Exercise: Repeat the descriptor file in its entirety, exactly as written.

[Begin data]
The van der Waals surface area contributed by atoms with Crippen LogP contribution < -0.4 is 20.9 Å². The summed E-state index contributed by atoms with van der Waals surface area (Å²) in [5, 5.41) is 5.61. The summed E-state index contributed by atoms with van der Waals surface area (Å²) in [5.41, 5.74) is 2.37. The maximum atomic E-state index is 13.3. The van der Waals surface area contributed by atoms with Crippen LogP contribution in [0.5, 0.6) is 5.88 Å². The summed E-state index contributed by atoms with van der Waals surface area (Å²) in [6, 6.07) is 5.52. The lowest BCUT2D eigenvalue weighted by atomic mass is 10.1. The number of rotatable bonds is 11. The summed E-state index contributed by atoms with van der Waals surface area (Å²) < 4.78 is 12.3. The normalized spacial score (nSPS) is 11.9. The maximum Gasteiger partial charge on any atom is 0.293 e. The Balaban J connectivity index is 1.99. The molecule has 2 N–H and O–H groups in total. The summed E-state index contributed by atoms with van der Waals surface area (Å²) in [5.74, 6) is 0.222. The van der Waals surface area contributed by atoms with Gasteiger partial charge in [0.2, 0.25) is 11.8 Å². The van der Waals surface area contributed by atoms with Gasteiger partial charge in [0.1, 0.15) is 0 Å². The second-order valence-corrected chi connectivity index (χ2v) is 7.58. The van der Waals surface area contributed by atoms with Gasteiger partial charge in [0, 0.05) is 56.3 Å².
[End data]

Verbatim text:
The van der Waals surface area contributed by atoms with Crippen LogP contribution < -0.4 is 20.9 Å². The summed E-state index contributed by atoms with van der Waals surface area (Å²) in [5, 5.41) is 5.61. The summed E-state index contributed by atoms with van der Waals surface area (Å²) in [5.41, 5.74) is 2.37. The maximum atomic E-state index is 13.3. The van der Waals surface area contributed by atoms with Crippen LogP contribution in [0.5, 0.6) is 5.88 Å². The summed E-state index contributed by atoms with van der Waals surface area (Å²) in [6, 6.07) is 5.52. The lowest BCUT2D eigenvalue weighted by atomic mass is 10.1. The number of rotatable bonds is 11. The summed E-state index contributed by atoms with van der Waals surface area (Å²) < 4.78 is 12.3. The normalized spacial score (nSPS) is 11.9. The maximum Gasteiger partial charge on any atom is 0.293 e. The Balaban J connectivity index is 1.99. The molecule has 2 N–H and O–H groups in total. The summed E-state index contributed by atoms with van der Waals surface area (Å²) in [5.74, 6) is 0.222. The van der Waals surface area contributed by atoms with Gasteiger partial charge in [0.2, 0.25) is 11.8 Å². The van der Waals surface area contributed by atoms with Gasteiger partial charge in [0.1, 0.15) is 0 Å². The second-order valence-corrected chi connectivity index (χ2v) is 7.58. The van der Waals surface area contributed by atoms with Gasteiger partial charge in [0, 0.05) is 56.3 Å².